Emmys Rule Change Sets Minimum Length for TV Movie to Curb Category Fraud

     December 14, 2018

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Once upon a time, the “TV Movie or Miniseries” category at the Emmys was the one during which many viewers went to fix a snack or zone out for a bit. This format has been a mainstay of television for decades, but it used to be the kind of thing that no one really watched. That all changed with the arrival of True Detective and the birth of the “anthology series”, which is really just a miniseries with a different name. And recently heavily anthologized shows like Black Mirror and Sherlock have submitted single episodes in the TV Movie category, and have been winning left and right.

Well that’s about to stop. The Emmys announced a few rule changes today (via TV Line) that will be in effect for next year’s ceremony, which airs on September 22, 2019, and one of the biggest rule changes is a new minimum length for a piece of content to qualify as a TV Movie. Under this new rule, entries into the TV movie categories must be at least 75 minutes in length.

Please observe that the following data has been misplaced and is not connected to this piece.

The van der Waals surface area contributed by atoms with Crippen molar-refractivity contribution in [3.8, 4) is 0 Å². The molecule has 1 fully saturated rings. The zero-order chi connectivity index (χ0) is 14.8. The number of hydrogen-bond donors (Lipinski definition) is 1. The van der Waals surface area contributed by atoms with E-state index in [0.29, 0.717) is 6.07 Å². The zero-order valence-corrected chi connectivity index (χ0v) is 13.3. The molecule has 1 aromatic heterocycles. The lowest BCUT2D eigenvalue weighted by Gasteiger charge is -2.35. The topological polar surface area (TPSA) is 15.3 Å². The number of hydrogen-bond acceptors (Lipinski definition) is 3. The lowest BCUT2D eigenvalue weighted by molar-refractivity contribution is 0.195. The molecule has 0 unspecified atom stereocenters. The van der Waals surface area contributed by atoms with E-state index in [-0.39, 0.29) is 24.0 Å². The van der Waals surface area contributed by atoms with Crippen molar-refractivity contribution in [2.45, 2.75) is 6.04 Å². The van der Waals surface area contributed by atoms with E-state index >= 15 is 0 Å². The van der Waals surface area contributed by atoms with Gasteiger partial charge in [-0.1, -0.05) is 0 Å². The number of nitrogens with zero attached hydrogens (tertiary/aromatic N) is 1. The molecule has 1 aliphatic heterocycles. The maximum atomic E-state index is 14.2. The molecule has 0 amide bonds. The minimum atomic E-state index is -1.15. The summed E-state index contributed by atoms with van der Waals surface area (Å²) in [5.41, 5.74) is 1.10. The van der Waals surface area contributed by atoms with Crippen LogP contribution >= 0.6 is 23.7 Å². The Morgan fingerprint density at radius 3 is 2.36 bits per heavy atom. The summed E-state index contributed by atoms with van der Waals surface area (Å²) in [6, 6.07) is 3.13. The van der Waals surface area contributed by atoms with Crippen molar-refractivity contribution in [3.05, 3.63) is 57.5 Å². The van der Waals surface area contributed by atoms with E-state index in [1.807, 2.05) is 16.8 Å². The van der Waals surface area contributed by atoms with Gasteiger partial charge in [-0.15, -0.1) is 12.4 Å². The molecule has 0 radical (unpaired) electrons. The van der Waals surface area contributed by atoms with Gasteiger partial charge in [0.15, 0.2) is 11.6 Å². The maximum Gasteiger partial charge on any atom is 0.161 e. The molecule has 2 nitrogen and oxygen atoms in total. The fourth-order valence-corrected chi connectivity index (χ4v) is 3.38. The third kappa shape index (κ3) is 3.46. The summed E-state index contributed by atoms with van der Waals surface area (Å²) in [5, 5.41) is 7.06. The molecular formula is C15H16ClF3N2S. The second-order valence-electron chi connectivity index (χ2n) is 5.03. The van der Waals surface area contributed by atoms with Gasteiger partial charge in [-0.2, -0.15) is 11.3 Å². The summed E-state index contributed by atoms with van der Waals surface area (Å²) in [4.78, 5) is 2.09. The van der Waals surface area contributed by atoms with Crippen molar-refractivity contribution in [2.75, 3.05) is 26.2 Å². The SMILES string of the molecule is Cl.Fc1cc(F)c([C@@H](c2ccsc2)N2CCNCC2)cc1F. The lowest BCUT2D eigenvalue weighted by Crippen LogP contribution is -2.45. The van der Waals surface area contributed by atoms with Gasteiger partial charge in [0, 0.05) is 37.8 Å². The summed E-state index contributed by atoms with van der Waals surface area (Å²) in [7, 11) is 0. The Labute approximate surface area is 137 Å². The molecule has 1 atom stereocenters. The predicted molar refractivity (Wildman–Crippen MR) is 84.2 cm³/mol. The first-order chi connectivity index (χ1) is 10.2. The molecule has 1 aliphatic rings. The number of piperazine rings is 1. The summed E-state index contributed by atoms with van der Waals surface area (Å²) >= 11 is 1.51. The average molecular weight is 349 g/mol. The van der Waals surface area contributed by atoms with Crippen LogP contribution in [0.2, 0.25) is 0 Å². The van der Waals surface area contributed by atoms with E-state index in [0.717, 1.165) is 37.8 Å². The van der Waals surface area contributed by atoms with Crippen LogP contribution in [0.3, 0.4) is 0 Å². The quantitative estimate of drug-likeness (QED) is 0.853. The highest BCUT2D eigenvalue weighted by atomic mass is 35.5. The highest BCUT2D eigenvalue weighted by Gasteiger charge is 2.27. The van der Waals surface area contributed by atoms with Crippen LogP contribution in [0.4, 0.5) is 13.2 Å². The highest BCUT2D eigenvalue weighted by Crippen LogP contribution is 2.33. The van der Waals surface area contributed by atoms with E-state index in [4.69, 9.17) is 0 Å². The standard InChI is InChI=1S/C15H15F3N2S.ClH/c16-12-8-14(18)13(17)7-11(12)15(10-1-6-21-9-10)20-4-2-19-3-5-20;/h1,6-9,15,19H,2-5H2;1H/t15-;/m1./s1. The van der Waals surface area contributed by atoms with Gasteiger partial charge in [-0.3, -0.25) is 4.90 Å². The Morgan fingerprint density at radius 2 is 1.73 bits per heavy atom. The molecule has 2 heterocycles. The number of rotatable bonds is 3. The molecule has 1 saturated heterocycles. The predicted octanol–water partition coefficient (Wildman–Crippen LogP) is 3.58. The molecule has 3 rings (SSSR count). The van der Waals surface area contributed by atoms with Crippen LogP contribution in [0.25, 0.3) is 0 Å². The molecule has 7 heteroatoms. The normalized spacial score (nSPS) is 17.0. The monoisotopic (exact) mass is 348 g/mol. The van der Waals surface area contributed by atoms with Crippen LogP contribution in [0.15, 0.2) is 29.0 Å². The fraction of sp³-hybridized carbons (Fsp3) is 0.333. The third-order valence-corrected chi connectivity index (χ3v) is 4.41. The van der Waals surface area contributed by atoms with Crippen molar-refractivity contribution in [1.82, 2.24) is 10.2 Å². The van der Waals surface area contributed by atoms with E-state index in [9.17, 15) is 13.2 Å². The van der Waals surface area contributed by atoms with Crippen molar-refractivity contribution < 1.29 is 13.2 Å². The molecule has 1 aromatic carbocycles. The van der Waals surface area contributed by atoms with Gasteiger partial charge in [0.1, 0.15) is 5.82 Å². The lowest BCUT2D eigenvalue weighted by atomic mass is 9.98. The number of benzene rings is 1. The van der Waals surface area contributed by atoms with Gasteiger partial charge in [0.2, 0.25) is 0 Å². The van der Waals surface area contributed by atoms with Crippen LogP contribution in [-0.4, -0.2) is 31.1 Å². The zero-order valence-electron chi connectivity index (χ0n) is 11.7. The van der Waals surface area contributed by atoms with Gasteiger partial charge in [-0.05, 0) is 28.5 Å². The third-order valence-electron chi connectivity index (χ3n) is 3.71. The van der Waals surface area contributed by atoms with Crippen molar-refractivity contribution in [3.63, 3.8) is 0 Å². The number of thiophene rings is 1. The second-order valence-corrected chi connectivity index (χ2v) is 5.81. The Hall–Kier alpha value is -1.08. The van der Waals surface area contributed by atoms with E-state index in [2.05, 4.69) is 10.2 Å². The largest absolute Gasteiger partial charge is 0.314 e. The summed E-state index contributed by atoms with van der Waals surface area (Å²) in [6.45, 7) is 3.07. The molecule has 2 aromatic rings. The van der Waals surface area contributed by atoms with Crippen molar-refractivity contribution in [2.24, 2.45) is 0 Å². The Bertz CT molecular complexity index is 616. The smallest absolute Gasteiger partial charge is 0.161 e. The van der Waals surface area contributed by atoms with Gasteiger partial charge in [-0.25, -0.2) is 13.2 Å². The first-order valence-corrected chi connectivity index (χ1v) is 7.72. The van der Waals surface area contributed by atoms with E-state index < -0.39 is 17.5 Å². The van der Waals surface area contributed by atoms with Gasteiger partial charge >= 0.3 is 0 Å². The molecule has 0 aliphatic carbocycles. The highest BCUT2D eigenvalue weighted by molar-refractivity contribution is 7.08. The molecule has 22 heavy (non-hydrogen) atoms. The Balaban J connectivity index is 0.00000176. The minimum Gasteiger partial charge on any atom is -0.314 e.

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Image via Netflix

The most recent winner in this category, the Black Mirror episode “USS Callister”, would barely qualify at 76 minutes, but 2017’s winner, the outstanding Black Mirror episode “San Junipero”, would be ruled ineligible here at only 61 minutes in length.

So while this is a bummer to shows like Black Mirror, I actually think it helps realign the category with what it’s supposed to be awarding: feature films made for television. Now I know, the Black Mirror producers maintain that each episode is a standalone film, but it’s still set up as an anthology series and has connective tissue. Whereas something like HBO’s The Tale is an outstanding, close-ended feature film—which was beat out by a great episode of Black Mirror.

If Sherlock ever decides to come back it’ll likely be safe here, since those episodes tend to run 90 minutes in length. But if we start to see more genuine feature films win in this category—which hasn’t happened since 2015’s Bessie—I definitely won’t be mad.

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Image via PBS

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